Chessie surfaces again after a ten-year absence

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Chessie surfaces again after a ten-year absence

[Ed. Note: Learn more about these gentle giants: Cold Temperatures Take a Tragic Toll on Manatees, Manatee Mom and Calf Rescued and Then Released, Meet a Manatee: Deep Dent.]

From Save the Manatee Club


Chessie the manatee is spotted in the Chesapeake Bay in Calvert County, Maryland on July 12, 2011. If you look closely, you can see the long, gray scar on his left side that helps to identify him. Chessie was last seen in 2001 at the Great Bridge Locks in Virginia.
(Photo courtesy of Hank Curtis.)

A famous manatee, Chessie first gained the attention of people up and down the Eastern Seaboard 17 years ago after he was sighted in the Chesapeake Bay in July of 1994.

Chessie the manatee is alive and well! We received this wonderful news on the wandering manatee when he was spotted in the Chesapeake Bay in mid-July. His identity was verified by Cathy Beck, a biologist with the U.S. Geological Survey’s Sirenia Project (USGS), an agency that tracks manatees along the east coast of the United States. The last confirmed sighting of Chessie was in 2001.

It was July 12, 2011 when Chessie was spotted by two citizens in Calvert County, Maryland. The residents took photos and contacted Jennifer Dittmar, Coordinator for the Northeast Marine Mammal Stranding Network at the National Aquarium in Baltimore. Dittmar forwarded the photos to Beck, who was able to identify Chessie by matching the recent photos with his photographic record in the USGS manatee database. One distinctive mark that helps to identify Chessie is a long, gray scar on his left side.

A famous manatee, Chessie first gained the attention of people up and down the Eastern Seaboard 17 years ago after he was sighted in the Chesapeake Bay in July of 1994. Although manatees can be found outside of Florida in the summer, Chessie’s Maryland appearance was rare as summer sightings typically occur in Alabama, Georgia, or South Carolina.

By the end of September 1994, the weather turned cold, and Chessie showed no inclination to return home on his own. He had to be rescued so he wouldn't die from cold stress. A team that included experts from the U.S. Fish and Wildlife Service, SeaWorld Orlando, the National Aquarium in Baltimore, and the Maryland Department of Natural Resources was assembled, and Save the Manatee Club provided substantial financial support for the rescue. On October 1st, Chessie was located near the headwaters of Queenstown Creek and successfully captured after a 4-hour effort. He spent several days at the aquarium before he was flown back to Florida by the U.S. Coast Guard. After a week of observation, Chessie was tagged with a transmitter and released back into the wild. He was also included in Save the Manatee Club's Adopt-A-Manatee program.

When the summer of 1995 came around, Chessie headed back north again, being tracked all the while by USGS researchers. He visited the Chesapeake Bay and set a new manatee migration record by going as far as Point Judith, Rhode Island. This time, however, he returned to Florida on his own for the winter. In June 1996, he was tracked again as he crossed the Florida-Georgia border. But by July of that year, Chessie had lost his transmitter near Beaufort, North Carolina, and scientists had to rely on visual sightings. Since that time, there have only been two other verified sightings of Chessie: one in August 1996 in Portsmouth, Virginia, and another in A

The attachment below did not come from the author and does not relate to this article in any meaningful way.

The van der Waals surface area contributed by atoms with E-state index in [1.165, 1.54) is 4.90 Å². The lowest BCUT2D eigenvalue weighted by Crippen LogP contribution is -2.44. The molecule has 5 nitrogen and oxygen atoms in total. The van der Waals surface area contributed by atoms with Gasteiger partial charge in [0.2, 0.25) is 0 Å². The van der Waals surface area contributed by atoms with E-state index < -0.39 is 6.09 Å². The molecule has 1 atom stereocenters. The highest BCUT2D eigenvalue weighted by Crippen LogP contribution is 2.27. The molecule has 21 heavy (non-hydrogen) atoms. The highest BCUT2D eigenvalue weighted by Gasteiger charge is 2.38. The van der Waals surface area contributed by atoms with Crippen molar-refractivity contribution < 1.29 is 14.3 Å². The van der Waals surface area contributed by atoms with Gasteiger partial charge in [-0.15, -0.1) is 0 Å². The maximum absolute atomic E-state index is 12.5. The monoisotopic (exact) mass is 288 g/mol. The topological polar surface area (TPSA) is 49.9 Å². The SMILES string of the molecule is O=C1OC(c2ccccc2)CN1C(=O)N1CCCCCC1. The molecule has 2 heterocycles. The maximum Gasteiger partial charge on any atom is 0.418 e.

Scientists are not sure whether Chessie visits the Chesapeake Bay every year. While manatee sightings in the northeast are rare, they are not unprecedented, as researchers believe that migration from Florida to the Chesapeake Bay may have been common for manatees in previous centuries. Prior to Chessie’s Rhode Island visit, the farthest north a manatee had been sighted was in the Potomac River. However, Chessie’s migration record was broken in the summer of 2006 when a “mystery manatee” (never identified) was sighted in Cape Cod, Massachusetts. Ilya the manatee was also spotted at the Cape in 2009 before being rescued from chilly waters near New Jersey in October of that year.

Currently, there are no plans to rescue Chessie. Manatees are a semi-tropical species and can’t tolerate prolonged exposure to water temperatures below 68 degrees F, but water temperatures in the Chesapeake Bay area are still warm. It is hoped that Chessie and other northeastern manatees start heading south on their own when the weather gets cooler.

Please report all possible sightings of a manatee in Maryland waters to the National Aquarium’s Stranding Hotline at 410-373-0083, and send photo images to marp@aqua.org. Other residents living along the Eastern Seaboard and Gulf of Mexico are also reminded to report manatee sightings to their local Marine Mammal Stranding Network. Stranding network phone numbers are posted at the following link:
www.nmfs.noaa.gov/pr/health/networks.htm.

In addition, Save the Manatee Club urges the public to remain at a distance when observing manatees and not provide food or water as this may prolong the manatees’ stay when they should be on a steady trek back to their winter home in Florida.

Special thanks to the USGS Sirenia Project for their news release on this issue.